The paint job on both figures are good. They’ve got clean lines overall and Parasite has slightly more obvious shading than Supes.
Articulation is also standard DCUC. They’ve both got all the basic points of articulation and are pleasantly unrestricted by their bulky muscles. Superman’s cape doesn’t get in the way of his arms and his legs don’t have enough backward movement where the cape would be an issue anyway. Otherwise, both are well articulated, although both have somewhat weakish right ankles on mine (easily fixable with some clear nail polish).
In terms of accessories, there’s none. You just get these two figures with this pack.
Overall, I paid about 20+ USD for this set. For that price, I’m satisfied. No geek’s shelf can be complete without a Superman, so if you’re like me and you didn’t have a decent Supes before, this guy can fit the bill. Parasite’s just an add-on really, but as an add-on, he’s pretty decent. I wouldn’t recommend these guys at their original retail price though. (Commence PART 2) And in all honesty, DCUC and it’s current descendants are archaic compared to modern action figures. On the western market end of things, we’ve got Marvel Universe and the new Marvel Legends, which have done away with the weakness of the old Marvel Legends where they were over riddled with joint seams. Now modern western action figures have adopted the DCUC style of more balanced ratios between sculpt and articulation. Compared to those guys, Superman and Parasite (Superman especially), look terrible whenever certain joints are used. In particular the elbows and knees, which will see the sculpt be “broken” when they’re bent. And then of course, there’s the almost crippling hips joint which makes all DCUC figures look like crap when you spread their legs.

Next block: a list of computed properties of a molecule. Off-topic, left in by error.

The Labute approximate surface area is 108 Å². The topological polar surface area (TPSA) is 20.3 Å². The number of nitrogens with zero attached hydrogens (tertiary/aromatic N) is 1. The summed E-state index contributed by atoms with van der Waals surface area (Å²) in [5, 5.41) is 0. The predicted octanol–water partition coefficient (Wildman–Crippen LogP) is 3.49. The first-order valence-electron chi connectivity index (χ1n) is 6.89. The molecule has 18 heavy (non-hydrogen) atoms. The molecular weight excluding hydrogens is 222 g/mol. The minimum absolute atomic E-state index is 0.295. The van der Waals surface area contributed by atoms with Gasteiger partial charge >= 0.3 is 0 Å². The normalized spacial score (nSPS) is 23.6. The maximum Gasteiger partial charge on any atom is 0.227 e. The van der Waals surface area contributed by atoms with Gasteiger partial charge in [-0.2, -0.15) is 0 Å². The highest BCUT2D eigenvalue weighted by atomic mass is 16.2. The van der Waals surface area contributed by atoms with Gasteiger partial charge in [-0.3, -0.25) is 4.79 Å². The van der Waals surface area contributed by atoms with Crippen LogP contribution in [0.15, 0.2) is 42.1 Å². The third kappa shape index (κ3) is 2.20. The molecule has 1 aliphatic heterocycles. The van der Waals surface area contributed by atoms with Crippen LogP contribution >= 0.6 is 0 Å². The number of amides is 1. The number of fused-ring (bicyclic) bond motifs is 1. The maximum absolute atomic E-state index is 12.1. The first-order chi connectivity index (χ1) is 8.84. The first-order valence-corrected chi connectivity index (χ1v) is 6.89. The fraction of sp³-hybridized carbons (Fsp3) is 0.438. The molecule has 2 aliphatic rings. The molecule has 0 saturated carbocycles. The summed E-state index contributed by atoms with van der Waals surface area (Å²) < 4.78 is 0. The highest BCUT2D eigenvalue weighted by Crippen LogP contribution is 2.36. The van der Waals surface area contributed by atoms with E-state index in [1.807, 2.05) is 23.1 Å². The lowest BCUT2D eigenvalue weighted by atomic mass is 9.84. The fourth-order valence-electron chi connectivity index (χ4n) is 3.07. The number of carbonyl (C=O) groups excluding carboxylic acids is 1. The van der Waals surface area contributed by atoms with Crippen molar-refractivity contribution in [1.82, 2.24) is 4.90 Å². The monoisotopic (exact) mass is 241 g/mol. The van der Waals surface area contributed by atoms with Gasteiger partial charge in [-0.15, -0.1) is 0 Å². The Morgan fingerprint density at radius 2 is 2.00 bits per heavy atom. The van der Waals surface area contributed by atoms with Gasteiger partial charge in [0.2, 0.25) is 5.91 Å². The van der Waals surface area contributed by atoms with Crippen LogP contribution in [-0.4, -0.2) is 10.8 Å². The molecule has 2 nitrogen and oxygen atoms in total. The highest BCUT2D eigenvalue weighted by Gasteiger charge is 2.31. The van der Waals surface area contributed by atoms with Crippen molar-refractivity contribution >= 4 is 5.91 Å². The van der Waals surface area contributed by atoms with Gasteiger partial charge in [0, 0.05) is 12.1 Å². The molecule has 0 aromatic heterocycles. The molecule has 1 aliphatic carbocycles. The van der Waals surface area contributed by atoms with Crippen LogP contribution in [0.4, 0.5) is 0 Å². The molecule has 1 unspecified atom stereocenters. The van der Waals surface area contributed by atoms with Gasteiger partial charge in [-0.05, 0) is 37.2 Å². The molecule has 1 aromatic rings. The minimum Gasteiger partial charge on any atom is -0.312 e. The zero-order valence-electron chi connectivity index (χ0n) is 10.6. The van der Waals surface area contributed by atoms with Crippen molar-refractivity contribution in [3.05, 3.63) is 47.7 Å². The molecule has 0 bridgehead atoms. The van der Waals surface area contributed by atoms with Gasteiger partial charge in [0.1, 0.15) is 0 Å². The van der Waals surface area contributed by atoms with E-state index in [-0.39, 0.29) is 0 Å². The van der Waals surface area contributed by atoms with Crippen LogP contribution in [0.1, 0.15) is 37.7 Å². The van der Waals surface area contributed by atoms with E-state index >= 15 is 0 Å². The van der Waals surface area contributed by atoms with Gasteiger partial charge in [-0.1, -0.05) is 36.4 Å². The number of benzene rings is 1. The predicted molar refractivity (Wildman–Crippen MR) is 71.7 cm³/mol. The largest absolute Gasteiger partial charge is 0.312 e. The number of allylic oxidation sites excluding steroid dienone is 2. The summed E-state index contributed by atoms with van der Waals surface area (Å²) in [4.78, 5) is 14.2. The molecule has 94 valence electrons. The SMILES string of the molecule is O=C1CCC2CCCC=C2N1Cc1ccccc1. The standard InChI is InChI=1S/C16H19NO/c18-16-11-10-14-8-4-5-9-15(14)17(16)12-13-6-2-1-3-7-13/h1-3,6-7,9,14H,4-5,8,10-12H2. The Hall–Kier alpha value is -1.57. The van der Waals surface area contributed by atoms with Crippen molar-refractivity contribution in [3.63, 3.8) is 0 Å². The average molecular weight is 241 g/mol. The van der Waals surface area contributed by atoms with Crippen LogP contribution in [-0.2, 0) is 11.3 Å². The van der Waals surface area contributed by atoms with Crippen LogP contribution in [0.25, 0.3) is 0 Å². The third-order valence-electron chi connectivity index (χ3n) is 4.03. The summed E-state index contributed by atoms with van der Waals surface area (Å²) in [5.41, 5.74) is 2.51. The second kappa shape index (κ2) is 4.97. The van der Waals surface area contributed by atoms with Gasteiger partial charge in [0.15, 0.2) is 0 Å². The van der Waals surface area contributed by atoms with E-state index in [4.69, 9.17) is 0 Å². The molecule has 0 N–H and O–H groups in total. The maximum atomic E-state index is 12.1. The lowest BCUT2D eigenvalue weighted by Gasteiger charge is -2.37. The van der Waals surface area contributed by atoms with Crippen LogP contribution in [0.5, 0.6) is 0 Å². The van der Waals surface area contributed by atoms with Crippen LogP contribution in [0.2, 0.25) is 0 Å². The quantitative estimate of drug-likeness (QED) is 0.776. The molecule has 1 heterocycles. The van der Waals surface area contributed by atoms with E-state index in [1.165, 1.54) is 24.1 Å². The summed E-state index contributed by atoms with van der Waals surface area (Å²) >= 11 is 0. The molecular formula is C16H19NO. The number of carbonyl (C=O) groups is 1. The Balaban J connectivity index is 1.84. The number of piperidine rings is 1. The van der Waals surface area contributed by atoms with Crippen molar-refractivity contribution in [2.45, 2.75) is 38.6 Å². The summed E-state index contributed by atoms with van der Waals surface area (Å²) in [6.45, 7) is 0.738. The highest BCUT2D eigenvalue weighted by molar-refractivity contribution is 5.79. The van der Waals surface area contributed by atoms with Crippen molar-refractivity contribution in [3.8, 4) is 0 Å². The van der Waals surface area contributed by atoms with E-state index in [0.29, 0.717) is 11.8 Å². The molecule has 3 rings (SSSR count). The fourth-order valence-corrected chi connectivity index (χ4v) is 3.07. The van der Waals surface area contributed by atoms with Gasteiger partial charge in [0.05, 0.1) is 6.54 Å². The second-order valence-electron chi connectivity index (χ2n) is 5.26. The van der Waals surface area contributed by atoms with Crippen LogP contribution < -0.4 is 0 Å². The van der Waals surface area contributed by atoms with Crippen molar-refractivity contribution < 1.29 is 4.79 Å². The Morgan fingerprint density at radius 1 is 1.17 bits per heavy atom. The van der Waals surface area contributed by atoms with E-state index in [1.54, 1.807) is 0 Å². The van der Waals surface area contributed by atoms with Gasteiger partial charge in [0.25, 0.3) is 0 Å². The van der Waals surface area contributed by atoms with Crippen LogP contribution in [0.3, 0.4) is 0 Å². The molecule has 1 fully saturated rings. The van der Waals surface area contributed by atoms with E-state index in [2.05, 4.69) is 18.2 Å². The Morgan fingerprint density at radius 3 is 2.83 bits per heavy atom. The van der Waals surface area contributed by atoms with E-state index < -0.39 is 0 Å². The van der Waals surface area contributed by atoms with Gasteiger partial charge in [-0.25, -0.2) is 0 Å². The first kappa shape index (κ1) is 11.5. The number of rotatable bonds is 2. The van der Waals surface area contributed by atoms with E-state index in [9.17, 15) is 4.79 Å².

And hey, that’s just compared to the western market toys. Until like, around 5 years ago, the Japanese market was basically all statues. They had some articulated stuff, but those were either riddled with problems or weren’t affordable for the average consumer. Now we have stuff like the Super Imaginative Chogokins which have finally solved their durability problem, and of course, stuff like S.H. Figuarts. Both of which put DCUC to shame in terms of details, hidden jointage and articulation.